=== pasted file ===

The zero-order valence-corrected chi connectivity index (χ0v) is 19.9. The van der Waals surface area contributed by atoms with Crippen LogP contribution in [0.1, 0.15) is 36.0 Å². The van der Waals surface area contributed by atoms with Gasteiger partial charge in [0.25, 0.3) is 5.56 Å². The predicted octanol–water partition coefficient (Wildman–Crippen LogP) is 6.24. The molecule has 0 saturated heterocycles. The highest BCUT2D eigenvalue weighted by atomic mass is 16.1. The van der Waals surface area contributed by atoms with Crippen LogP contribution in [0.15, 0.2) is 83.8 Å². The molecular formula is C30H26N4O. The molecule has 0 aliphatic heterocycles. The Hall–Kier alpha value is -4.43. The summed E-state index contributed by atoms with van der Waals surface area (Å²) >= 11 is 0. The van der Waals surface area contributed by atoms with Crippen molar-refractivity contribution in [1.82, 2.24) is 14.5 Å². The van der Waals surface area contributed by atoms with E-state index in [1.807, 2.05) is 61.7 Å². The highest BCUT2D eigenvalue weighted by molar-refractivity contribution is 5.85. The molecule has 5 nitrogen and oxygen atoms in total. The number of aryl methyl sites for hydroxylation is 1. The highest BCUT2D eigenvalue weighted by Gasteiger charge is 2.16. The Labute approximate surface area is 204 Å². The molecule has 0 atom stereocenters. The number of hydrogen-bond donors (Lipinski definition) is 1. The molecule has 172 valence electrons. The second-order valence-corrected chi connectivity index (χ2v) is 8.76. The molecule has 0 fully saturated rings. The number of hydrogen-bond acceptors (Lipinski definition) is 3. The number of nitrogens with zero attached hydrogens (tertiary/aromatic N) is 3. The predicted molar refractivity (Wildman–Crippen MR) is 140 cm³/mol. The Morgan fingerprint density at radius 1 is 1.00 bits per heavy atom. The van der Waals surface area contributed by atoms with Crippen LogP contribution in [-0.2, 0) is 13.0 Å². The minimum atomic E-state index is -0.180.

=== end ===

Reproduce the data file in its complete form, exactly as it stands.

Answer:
The zero-order valence-corrected chi connectivity index (χ0v) is 19.9. The van der Waals surface area contributed by atoms with Crippen LogP contribution in [0.1, 0.15) is 36.0 Å². The van der Waals surface area contributed by atoms with Gasteiger partial charge in [0.25, 0.3) is 5.56 Å². The predicted octanol–water partition coefficient (Wildman–Crippen LogP) is 6.24. The molecule has 0 saturated heterocycles. The highest BCUT2D eigenvalue weighted by atomic mass is 16.1. The van der Waals surface area contributed by atoms with Crippen LogP contribution in [0.15, 0.2) is 83.8 Å². The molecular formula is C30H26N4O. The molecule has 0 aliphatic heterocycles. The Hall–Kier alpha value is -4.43. The summed E-state index contributed by atoms with van der Waals surface area (Å²) >= 11 is 0. The van der Waals surface area contributed by atoms with Crippen molar-refractivity contribution in [1.82, 2.24) is 14.5 Å². The van der Waals surface area contributed by atoms with E-state index in [1.807, 2.05) is 61.7 Å². The highest BCUT2D eigenvalue weighted by molar-refractivity contribution is 5.85. The molecule has 5 nitrogen and oxygen atoms in total. The number of aryl methyl sites for hydroxylation is 1. The highest BCUT2D eigenvalue weighted by Gasteiger charge is 2.16. The Labute approximate surface area is 204 Å². The molecule has 0 atom stereocenters. The number of hydrogen-bond donors (Lipinski definition) is 1. The molecule has 172 valence electrons. The second-order valence-corrected chi connectivity index (χ2v) is 8.76. The molecule has 0 fully saturated rings. The number of hydrogen-bond acceptors (Lipinski definition) is 3. The number of nitrogens with zero attached hydrogens (tertiary/aromatic N) is 3. The predicted molar refractivity (Wildman–Crippen MR) is 140 cm³/mol. The Morgan fingerprint density at radius 1 is 1.00 bits per heavy atom. The van der Waals surface area contributed by atoms with Crippen LogP contribution in [-0.2, 0) is 13.0 Å². The minimum atomic E-state index is -0.180.